United Airlines said late on Saturday it would begin cutting flights to the United Kingdom, Southwest Airlines moved toward flight cuts and Delta Airlines Inc plans to start cutting flights to the United Kingdom.

Southwest, one of the few US airlines still flying a full schedule, said it was “seriously considering” cutting flights.

US vice president Mike Pence said restrictions on the UK and Ireland will begin Monday at midnight, barring most non-US citizens from entering the United States who have been in those countries within the last 14 days.

In the Republic, a male patient has become the second Covid-19-related death in the State. The fatality comes after 39 new cases were announced on Saturday evening, bringing total infections in the State to 129.

The person who died, a male in the east of the country, had an underlying condition. Dr Tony Holohan, the chief medical officer, extended his condolences to the family and friends of this person.

The new cases are among 21 males and 10 females. Some 21 are associated with the east of the country, 13 the south, three in the North West, and two in the west.

The chief medical officer, Tony Holohan, delivered a strong warning about compliance with social distancing measures following anecdotal evidence that activity in pubs and restaurants would suggest recommendations are not being observed.

“There are a lot of anecdotal reports of busy restaurants and pubs. It’s important to get the message out. Listen to the message, take personal responsibility . . . reduce as much as possible social activity.”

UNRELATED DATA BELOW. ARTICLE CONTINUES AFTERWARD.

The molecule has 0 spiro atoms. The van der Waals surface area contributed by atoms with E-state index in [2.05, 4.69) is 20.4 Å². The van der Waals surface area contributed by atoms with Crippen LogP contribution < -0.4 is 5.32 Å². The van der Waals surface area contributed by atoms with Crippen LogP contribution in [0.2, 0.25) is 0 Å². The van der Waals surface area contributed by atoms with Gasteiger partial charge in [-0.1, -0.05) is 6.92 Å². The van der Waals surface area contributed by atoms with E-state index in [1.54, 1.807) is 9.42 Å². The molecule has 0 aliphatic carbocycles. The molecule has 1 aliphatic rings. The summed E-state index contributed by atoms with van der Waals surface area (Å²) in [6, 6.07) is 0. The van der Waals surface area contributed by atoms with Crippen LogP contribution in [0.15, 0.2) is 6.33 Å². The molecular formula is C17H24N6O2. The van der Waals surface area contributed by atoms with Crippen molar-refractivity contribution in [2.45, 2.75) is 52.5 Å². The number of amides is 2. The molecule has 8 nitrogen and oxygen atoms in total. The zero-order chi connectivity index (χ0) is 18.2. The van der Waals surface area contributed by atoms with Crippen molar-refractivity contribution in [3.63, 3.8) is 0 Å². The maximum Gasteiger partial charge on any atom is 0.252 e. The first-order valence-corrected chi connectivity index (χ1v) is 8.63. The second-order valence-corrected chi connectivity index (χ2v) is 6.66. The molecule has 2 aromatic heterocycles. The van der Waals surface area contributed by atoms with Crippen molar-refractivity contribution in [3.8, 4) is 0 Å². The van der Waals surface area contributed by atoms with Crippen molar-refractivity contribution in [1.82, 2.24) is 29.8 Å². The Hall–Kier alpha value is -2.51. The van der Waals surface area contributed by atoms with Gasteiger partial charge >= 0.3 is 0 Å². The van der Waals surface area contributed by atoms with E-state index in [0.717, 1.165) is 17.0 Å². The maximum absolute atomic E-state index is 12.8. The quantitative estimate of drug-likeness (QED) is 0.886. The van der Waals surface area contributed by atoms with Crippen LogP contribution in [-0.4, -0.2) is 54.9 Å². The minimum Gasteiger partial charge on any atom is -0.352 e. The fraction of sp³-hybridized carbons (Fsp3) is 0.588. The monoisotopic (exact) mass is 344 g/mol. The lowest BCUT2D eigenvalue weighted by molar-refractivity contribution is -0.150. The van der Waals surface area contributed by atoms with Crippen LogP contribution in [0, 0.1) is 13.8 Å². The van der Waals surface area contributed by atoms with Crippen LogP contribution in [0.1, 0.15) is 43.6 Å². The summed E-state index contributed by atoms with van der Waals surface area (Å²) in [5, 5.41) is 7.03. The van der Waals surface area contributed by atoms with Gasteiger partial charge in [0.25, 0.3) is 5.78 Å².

The expansion of the US travel ban to include Ireland and Britain, as well as the Schengen countries named on Wednesday, came as the White House announced that Mr Trump had tested negative for the coronavirus.

According to the White House statement by the president’s physician, Mr Trump was tested for Covid-19 on Friday evening. “Last night after an in-depth discussion with the President regarding Covid-19 testing, he elected to proceed. This evening I received confirmation that the test is negative,” physician Sean Conley said.

He added: “One week after having dinner with the Brazilian delegation at Mar-a-Lago, the president remains symptom free.”

The decision by Mr Trump to take the test came despite a statement by the White House late on Friday that White House doctors had advised him that there was no need to take the test, even though an aide to Brazilian president Jair Bolsonaro who stood next to the president in his Florida estate last weekend was confirmed to have the virus.